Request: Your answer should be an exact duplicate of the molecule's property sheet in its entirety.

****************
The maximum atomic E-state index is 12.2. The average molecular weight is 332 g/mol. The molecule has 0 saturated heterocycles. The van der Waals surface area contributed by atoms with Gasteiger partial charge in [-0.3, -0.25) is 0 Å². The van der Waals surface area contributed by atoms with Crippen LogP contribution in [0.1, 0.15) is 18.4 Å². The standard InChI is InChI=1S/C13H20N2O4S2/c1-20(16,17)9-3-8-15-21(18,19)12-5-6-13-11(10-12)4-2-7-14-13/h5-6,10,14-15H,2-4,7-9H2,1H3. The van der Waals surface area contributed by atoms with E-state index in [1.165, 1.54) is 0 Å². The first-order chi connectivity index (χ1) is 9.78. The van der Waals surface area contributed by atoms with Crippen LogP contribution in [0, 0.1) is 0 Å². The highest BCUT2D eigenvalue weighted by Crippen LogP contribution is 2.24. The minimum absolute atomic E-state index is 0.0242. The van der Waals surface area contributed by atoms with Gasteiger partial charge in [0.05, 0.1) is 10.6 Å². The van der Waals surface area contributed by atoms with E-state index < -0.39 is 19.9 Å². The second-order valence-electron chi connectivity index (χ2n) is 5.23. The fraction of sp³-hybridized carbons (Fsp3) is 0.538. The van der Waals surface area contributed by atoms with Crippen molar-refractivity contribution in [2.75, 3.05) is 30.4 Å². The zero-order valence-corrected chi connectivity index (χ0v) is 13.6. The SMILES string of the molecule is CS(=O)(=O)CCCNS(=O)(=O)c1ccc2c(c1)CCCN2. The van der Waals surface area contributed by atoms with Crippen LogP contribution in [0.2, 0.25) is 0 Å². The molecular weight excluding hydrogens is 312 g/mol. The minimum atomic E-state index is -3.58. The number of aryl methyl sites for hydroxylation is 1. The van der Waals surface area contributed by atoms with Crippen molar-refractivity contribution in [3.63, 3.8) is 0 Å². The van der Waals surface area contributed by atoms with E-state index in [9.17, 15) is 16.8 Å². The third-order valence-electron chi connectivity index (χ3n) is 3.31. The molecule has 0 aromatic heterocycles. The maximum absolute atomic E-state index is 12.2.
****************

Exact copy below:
The maximum atomic E-state index is 12.2. The average molecular weight is 332 g/mol. The molecule has 0 saturated heterocycles. The van der Waals surface area contributed by atoms with Gasteiger partial charge in [-0.3, -0.25) is 0 Å². The van der Waals surface area contributed by atoms with Crippen LogP contribution in [0.1, 0.15) is 18.4 Å². The standard InChI is InChI=1S/C13H20N2O4S2/c1-20(16,17)9-3-8-15-21(18,19)12-5-6-13-11(10-12)4-2-7-14-13/h5-6,10,14-15H,2-4,7-9H2,1H3. The van der Waals surface area contributed by atoms with E-state index in [1.165, 1.54) is 0 Å². The first-order chi connectivity index (χ1) is 9.78. The van der Waals surface area contributed by atoms with Crippen LogP contribution in [0, 0.1) is 0 Å². The highest BCUT2D eigenvalue weighted by Crippen LogP contribution is 2.24. The minimum absolute atomic E-state index is 0.0242. The van der Waals surface area contributed by atoms with Gasteiger partial charge in [0.05, 0.1) is 10.6 Å². The van der Waals surface area contributed by atoms with E-state index < -0.39 is 19.9 Å². The second-order valence-electron chi connectivity index (χ2n) is 5.23. The fraction of sp³-hybridized carbons (Fsp3) is 0.538. The van der Waals surface area contributed by atoms with Crippen molar-refractivity contribution in [2.75, 3.05) is 30.4 Å². The zero-order valence-corrected chi connectivity index (χ0v) is 13.6. The SMILES string of the molecule is CS(=O)(=O)CCCNS(=O)(=O)c1ccc2c(c1)CCCN2. The van der Waals surface area contributed by atoms with Crippen LogP contribution in [0.2, 0.25) is 0 Å². The molecular weight excluding hydrogens is 312 g/mol. The minimum atomic E-state index is -3.58. The number of aryl methyl sites for hydroxylation is 1. The van der Waals surface area contributed by atoms with Crippen molar-refractivity contribution in [3.63, 3.8) is 0 Å². The van der Waals surface area contributed by atoms with E-state index in [9.17, 15) is 16.8 Å². The third-order valence-electron chi connectivity index (χ3n) is 3.31. The molecule has 0 aromatic heterocycles. The maximum absolute atomic E-state index is 12.2.